Justin Goltz is the Bombers’ new QB hope, but that decision carries both risks and rewards

The Winnipeg Blue Bombers' decision Thursday to demote Buck Pierce and promote Justin Goltz to starting quarterback wasn't entirely unexpected. Pierce's injury problems have been a long-running issue, preventing him from consistently staying on the field for the Bombers, and he hasn't exactly lit the league up when he has been starting. Meanwhile, Goltz did decently well in his first CFL start against Calgary last Friday, throwing for 194 yards and two touchdowns (albeit with an interception, a 54.3 per cent completion mark and being completely outclassed by the game's other rookie starter), and he looks like a much better solution for the future than Pierce. Winnipeg has been looking to develop a new quarterback for a while, so it's not all that surprising that the Bombers are taking Goltz's performance as something to build on and anointing him as the starter going forward. However, that approach may create problems as well as benefits.

The rewards for the Bombers if this works out are obvious. Goltz is just 25 (he turns 26 later this month), and he could be their quarterback for years to come. Pierce is 31, and while that isn't necessarily an indication that a CFL quarterback doesn't have much playing time left (starters in this league include 40-year-old Anthony Calvillo, 38-year-old Henry Burris and 33-year old Ricky Ray), he's almost six full years older than Goltz. Moreover, Pierce's injury history (including concussions, shoulder problems and leg problems) is extensive enough that he's not necessarily someone a team wants to build around going forward. His career stats aren't that great, either: he has a 64.3 per cent completion mark, but just 73 touchdowns against 61 interceptions, and in last season plus this season thus far, he's completed just 60.3 per cent of his passes for 1,796 yards and five touchdowns with eight interceptions. Pierce is a reasonable option as a CFL starting quarterback, but he doesn't have a tremendous upside, and his injury concerns are significant enough that you probably don't want him as a long-term solution. Meanwhile, Goltz is still very much a blank slate, and he didn't overly impress in his debut, but his long-term potential is much higher than Pierce's.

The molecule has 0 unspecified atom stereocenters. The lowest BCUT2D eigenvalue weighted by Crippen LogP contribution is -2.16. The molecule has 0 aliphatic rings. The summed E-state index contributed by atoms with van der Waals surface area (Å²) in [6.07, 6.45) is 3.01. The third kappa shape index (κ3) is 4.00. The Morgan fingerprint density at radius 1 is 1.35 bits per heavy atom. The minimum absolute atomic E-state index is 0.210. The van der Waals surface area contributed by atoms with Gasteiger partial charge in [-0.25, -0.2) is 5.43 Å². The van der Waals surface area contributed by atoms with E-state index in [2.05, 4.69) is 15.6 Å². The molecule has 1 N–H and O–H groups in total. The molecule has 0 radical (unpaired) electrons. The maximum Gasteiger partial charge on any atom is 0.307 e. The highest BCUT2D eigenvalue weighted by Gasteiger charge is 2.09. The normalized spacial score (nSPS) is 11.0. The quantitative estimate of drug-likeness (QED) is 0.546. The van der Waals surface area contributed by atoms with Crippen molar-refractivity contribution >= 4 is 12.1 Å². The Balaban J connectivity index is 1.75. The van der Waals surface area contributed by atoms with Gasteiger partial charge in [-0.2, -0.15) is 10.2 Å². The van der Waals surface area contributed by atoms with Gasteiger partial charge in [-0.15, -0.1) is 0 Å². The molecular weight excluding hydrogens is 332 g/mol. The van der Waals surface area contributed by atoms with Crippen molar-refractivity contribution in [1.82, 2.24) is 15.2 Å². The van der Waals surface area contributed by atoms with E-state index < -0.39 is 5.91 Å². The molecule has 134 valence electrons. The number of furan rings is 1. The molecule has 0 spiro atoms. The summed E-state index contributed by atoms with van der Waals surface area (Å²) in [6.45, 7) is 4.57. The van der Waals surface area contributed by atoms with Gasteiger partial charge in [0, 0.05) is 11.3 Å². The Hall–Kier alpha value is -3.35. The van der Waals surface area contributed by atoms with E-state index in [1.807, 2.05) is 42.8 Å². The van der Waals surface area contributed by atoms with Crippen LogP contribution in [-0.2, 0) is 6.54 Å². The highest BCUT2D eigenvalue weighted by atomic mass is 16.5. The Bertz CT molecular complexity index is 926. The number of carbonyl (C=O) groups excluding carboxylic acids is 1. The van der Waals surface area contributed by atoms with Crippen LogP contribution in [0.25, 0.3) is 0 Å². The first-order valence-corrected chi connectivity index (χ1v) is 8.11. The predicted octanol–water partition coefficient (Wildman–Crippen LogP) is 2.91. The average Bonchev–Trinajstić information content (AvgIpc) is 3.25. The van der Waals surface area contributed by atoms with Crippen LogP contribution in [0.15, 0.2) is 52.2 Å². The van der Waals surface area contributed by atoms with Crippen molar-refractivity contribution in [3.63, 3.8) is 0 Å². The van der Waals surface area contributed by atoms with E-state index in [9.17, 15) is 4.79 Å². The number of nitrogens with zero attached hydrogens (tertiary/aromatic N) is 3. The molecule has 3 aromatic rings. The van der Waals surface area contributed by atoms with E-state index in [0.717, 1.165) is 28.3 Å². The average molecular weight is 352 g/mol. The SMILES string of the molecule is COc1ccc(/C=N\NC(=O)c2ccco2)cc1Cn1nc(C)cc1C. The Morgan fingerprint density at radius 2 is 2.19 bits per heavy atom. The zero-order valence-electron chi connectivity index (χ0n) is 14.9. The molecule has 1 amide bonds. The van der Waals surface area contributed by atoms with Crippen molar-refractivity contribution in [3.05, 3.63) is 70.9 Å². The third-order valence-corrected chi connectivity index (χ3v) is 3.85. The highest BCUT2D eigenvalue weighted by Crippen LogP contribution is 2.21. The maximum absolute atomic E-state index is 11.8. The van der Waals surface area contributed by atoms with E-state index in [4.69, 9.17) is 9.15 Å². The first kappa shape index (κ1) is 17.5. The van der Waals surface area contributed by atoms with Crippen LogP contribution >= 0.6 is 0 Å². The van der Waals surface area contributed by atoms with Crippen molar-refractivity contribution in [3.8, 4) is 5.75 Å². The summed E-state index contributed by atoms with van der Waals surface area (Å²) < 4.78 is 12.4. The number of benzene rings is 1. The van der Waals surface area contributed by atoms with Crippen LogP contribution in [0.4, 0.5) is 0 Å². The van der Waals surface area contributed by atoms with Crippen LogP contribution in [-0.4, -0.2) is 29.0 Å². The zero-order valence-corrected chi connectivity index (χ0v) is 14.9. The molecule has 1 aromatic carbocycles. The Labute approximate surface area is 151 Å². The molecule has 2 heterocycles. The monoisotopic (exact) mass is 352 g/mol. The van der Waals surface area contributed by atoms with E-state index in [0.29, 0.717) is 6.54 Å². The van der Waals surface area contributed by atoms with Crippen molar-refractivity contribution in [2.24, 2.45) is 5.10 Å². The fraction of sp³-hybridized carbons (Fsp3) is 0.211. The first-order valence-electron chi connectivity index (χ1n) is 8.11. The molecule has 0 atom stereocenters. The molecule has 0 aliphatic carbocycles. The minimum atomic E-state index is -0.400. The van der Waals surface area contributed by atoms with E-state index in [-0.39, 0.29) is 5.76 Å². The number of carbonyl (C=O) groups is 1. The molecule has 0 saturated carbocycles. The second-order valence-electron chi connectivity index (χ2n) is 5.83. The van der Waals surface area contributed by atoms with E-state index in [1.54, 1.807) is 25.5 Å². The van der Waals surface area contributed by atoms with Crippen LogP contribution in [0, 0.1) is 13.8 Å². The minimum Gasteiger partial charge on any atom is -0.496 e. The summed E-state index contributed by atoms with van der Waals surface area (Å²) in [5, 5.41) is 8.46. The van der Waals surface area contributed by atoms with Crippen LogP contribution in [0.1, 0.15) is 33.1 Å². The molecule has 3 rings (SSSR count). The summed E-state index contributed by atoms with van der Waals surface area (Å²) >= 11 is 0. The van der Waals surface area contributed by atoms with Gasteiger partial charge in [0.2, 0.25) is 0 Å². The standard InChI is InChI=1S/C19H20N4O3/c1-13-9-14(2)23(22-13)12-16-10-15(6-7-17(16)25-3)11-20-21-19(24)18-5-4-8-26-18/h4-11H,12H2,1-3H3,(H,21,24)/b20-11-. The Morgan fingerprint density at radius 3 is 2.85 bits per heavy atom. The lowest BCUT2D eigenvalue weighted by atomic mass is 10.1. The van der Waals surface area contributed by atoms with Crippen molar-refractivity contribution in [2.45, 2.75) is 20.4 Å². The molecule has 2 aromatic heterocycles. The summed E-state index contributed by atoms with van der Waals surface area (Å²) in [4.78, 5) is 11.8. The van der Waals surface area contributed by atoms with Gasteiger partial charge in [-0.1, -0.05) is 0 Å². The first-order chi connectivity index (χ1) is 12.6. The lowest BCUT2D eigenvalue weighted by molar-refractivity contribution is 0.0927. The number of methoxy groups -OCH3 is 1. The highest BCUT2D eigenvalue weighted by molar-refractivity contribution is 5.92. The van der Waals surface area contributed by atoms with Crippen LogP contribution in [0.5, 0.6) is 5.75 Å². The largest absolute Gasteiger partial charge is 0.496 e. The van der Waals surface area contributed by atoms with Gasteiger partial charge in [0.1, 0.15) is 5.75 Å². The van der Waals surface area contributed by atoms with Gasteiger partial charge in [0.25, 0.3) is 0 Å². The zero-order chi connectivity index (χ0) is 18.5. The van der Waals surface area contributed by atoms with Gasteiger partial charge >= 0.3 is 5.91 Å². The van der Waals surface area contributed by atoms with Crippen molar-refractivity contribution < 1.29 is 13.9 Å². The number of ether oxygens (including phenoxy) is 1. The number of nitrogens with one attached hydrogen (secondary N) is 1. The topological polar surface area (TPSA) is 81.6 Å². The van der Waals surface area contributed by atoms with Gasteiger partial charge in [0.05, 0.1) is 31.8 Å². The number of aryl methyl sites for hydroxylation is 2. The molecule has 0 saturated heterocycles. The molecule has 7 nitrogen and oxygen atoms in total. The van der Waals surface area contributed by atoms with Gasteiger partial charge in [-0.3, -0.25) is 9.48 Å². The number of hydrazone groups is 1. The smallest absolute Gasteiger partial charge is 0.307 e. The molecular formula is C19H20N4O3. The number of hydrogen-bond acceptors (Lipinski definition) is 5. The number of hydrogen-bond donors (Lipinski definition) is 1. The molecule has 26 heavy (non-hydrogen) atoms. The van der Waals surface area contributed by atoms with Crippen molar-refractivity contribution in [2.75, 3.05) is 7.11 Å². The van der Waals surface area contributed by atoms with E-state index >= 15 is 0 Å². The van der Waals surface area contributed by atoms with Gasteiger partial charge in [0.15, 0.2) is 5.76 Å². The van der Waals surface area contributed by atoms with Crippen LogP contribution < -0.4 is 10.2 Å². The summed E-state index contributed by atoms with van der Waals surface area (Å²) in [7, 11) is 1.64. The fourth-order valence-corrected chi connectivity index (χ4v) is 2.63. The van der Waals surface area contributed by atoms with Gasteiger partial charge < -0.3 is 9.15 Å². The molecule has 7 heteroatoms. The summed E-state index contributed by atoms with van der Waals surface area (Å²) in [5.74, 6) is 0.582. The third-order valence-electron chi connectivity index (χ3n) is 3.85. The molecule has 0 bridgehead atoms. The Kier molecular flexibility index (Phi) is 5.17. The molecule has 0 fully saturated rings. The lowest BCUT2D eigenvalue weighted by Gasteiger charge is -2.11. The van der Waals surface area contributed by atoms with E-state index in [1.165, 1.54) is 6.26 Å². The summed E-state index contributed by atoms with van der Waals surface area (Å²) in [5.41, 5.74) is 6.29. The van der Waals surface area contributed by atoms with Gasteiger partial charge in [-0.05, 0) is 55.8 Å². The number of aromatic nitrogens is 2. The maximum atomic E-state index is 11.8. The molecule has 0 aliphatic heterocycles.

One key risk here is that Winnipeg could further damage their already-fragile chances of doing anything this season, though. Adjusting to the CFL game takes time, especially for American quarterbacks (who have to relearn much of the game thanks to 12-a-side football, three downs, bigger fields and the CFL's other quirks), and while Goltz has been with the Bombers since late 2010, he only had 14 regular-season completions heading into this season. On the year, he's completed just 32 of 50 attempts (60.9 per cent) for 364 yards with two touchdowns and an interception, so he may be playing slightly better than Pierce, but he's certainly not outclassing him significantly (and last week's showing, while okay, was worse than a typical Pierce outing). If Goltz struggles to adapt to Canadian football, what was already looming as a difficult season for the 1-4 Bombers may get even worse.

This season shouldn't be considered entirely as a rebuilding year just yet, either. While the Bombers have struggled so far, they're currently tied with Hamilton for the last playoff berth in the East, and they're just one game behind Montreal for second place. Moreover, while rolling the dice on Goltz carries substantial upside, it also increases risk on the long-term front: if he isn't quite ready for a starting role, this could shatter his confidence and force the Bombers to start over in their search for a new franchise quarterback. The move has also obviously aggravated Pierce, and that's not insignificant: if Goltz seizes the reins and does well as a starter, fine, but if he fails or gets injured, it's going to be tougher to go back to Pierce. This is a reasonably logical move by the Bombers overall, and it's a chance to see what they have in Goltz, but while the potential rewards are high, there are substantial risks involved as well. We'll see if their decision turns out to be worth it.